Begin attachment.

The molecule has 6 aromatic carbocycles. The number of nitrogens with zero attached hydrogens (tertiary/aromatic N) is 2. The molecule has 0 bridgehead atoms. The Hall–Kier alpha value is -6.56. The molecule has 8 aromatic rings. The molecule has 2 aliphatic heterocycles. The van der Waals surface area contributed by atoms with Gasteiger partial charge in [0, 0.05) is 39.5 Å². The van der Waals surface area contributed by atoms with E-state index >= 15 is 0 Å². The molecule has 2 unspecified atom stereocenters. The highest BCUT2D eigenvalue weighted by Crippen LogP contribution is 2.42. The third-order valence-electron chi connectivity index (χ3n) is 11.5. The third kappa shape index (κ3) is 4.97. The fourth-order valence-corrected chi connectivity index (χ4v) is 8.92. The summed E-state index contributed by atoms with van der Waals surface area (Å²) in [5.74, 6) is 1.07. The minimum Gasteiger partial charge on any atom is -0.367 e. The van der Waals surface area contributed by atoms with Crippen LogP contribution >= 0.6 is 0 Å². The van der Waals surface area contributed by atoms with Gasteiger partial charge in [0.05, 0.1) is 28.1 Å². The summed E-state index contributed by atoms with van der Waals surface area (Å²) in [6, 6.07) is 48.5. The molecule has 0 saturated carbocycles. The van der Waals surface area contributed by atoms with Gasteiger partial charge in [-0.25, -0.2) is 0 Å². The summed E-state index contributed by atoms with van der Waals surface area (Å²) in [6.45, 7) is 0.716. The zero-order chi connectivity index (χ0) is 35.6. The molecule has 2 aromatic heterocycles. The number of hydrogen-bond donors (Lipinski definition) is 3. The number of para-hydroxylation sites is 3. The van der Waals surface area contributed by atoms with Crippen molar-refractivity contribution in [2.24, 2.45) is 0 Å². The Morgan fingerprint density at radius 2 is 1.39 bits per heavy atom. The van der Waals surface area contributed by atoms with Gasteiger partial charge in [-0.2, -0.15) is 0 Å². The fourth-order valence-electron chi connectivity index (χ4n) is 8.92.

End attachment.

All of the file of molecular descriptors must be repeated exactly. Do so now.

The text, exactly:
The molecule has 6 aromatic carbocycles. The number of nitrogens with zero attached hydrogens (tertiary/aromatic N) is 2. The molecule has 0 bridgehead atoms. The Hall–Kier alpha value is -6.56. The molecule has 8 aromatic rings. The molecule has 2 aliphatic heterocycles. The van der Waals surface area contributed by atoms with Gasteiger partial charge in [0, 0.05) is 39.5 Å². The van der Waals surface area contributed by atoms with E-state index >= 15 is 0 Å². The molecule has 2 unspecified atom stereocenters. The highest BCUT2D eigenvalue weighted by Crippen LogP contribution is 2.42. The third-order valence-electron chi connectivity index (χ3n) is 11.5. The third kappa shape index (κ3) is 4.97. The fourth-order valence-corrected chi connectivity index (χ4v) is 8.92. The summed E-state index contributed by atoms with van der Waals surface area (Å²) in [5.74, 6) is 1.07. The minimum Gasteiger partial charge on any atom is -0.367 e. The van der Waals surface area contributed by atoms with Crippen LogP contribution >= 0.6 is 0 Å². The van der Waals surface area contributed by atoms with Gasteiger partial charge in [0.05, 0.1) is 28.1 Å². The summed E-state index contributed by atoms with van der Waals surface area (Å²) in [6, 6.07) is 48.5. The molecule has 0 saturated carbocycles. The van der Waals surface area contributed by atoms with Gasteiger partial charge in [-0.25, -0.2) is 0 Å². The summed E-state index contributed by atoms with van der Waals surface area (Å²) in [6.45, 7) is 0.716. The zero-order chi connectivity index (χ0) is 35.6. The molecule has 2 aromatic heterocycles. The number of hydrogen-bond donors (Lipinski definition) is 3. The number of para-hydroxylation sites is 3. The van der Waals surface area contributed by atoms with Crippen molar-refractivity contribution in [2.24, 2.45) is 0 Å². The Morgan fingerprint density at radius 2 is 1.39 bits per heavy atom. The van der Waals surface area contributed by atoms with Gasteiger partial charge in [-0.2, -0.15) is 0 Å². The fourth-order valence-electron chi connectivity index (χ4n) is 8.92.